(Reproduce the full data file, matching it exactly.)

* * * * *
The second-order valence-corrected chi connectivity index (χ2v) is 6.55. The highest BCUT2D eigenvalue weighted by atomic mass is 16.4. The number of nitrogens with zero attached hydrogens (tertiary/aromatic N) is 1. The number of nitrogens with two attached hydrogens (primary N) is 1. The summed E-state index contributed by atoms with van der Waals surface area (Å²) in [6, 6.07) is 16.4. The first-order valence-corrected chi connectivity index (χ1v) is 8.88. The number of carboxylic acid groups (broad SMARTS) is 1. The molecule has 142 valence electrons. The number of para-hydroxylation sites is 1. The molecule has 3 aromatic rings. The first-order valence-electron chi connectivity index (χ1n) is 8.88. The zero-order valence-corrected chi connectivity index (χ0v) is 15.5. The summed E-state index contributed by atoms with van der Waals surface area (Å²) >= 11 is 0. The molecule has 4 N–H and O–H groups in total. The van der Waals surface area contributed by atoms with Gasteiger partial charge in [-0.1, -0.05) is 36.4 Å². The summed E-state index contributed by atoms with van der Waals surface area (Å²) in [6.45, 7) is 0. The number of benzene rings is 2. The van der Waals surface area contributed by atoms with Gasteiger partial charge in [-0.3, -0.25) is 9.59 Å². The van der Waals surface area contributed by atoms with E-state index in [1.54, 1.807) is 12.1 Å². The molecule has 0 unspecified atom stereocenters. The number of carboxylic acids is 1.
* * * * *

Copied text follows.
The second-order valence-corrected chi connectivity index (χ2v) is 6.55. The highest BCUT2D eigenvalue weighted by atomic mass is 16.4. The number of nitrogens with zero attached hydrogens (tertiary/aromatic N) is 1. The number of nitrogens with two attached hydrogens (primary N) is 1. The summed E-state index contributed by atoms with van der Waals surface area (Å²) in [6, 6.07) is 16.4. The first-order valence-corrected chi connectivity index (χ1v) is 8.88. The number of carboxylic acid groups (broad SMARTS) is 1. The molecule has 142 valence electrons. The number of para-hydroxylation sites is 1. The molecule has 3 aromatic rings. The first-order valence-electron chi connectivity index (χ1n) is 8.88. The zero-order valence-corrected chi connectivity index (χ0v) is 15.5. The summed E-state index contributed by atoms with van der Waals surface area (Å²) >= 11 is 0. The molecule has 4 N–H and O–H groups in total. The van der Waals surface area contributed by atoms with Gasteiger partial charge in [-0.1, -0.05) is 36.4 Å². The summed E-state index contributed by atoms with van der Waals surface area (Å²) in [6.45, 7) is 0. The number of benzene rings is 2. The van der Waals surface area contributed by atoms with Gasteiger partial charge in [-0.3, -0.25) is 9.59 Å². The van der Waals surface area contributed by atoms with E-state index in [1.54, 1.807) is 12.1 Å². The molecule has 0 unspecified atom stereocenters. The number of carboxylic acids is 1.